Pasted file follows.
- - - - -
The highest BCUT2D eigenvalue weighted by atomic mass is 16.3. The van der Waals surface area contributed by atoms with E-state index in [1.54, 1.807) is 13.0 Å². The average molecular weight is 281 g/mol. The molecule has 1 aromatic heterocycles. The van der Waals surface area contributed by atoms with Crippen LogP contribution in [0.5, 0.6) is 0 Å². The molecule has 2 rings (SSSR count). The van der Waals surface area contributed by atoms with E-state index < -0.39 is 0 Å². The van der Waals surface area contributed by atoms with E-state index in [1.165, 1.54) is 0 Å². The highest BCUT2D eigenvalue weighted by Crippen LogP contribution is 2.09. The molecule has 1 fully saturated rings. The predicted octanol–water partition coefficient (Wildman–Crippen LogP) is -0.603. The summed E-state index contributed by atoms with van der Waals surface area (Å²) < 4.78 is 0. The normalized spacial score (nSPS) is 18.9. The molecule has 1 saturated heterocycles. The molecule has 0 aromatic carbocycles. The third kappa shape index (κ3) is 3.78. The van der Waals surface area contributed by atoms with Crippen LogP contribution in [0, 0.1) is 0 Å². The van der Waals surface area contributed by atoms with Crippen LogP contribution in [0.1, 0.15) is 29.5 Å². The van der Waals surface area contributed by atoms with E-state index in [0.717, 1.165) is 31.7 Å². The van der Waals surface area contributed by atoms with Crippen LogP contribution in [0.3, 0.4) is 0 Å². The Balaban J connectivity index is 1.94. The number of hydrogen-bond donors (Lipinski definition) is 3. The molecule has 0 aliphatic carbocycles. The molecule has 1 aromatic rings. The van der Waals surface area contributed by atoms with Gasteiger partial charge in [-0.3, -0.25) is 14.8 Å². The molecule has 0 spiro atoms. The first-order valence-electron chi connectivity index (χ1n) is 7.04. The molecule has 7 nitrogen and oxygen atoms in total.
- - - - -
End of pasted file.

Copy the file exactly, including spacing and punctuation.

The highest BCUT2D eigenvalue weighted by atomic mass is 16.3. The van der Waals surface area contributed by atoms with E-state index in [1.54, 1.807) is 13.0 Å². The average molecular weight is 281 g/mol. The molecule has 1 aromatic heterocycles. The van der Waals surface area contributed by atoms with Crippen LogP contribution in [0.5, 0.6) is 0 Å². The molecule has 2 rings (SSSR count). The van der Waals surface area contributed by atoms with E-state index < -0.39 is 0 Å². The van der Waals surface area contributed by atoms with E-state index in [1.165, 1.54) is 0 Å². The highest BCUT2D eigenvalue weighted by Crippen LogP contribution is 2.09. The molecule has 1 fully saturated rings. The predicted octanol–water partition coefficient (Wildman–Crippen LogP) is -0.603. The summed E-state index contributed by atoms with van der Waals surface area (Å²) < 4.78 is 0. The normalized spacial score (nSPS) is 18.9. The molecule has 1 saturated heterocycles. The molecule has 0 aromatic carbocycles. The third kappa shape index (κ3) is 3.78. The van der Waals surface area contributed by atoms with Crippen LogP contribution in [0, 0.1) is 0 Å². The van der Waals surface area contributed by atoms with Crippen LogP contribution in [0.1, 0.15) is 29.5 Å². The van der Waals surface area contributed by atoms with E-state index in [0.717, 1.165) is 31.7 Å². The van der Waals surface area contributed by atoms with Crippen LogP contribution in [0.3, 0.4) is 0 Å². The Balaban J connectivity index is 1.94. The number of hydrogen-bond donors (Lipinski definition) is 3. The molecule has 0 aliphatic carbocycles. The molecule has 1 aromatic rings. The van der Waals surface area contributed by atoms with Gasteiger partial charge in [-0.3, -0.25) is 14.8 Å². The molecule has 0 spiro atoms. The first-order valence-electron chi connectivity index (χ1n) is 7.04. The molecule has 7 nitrogen and oxygen atoms in total.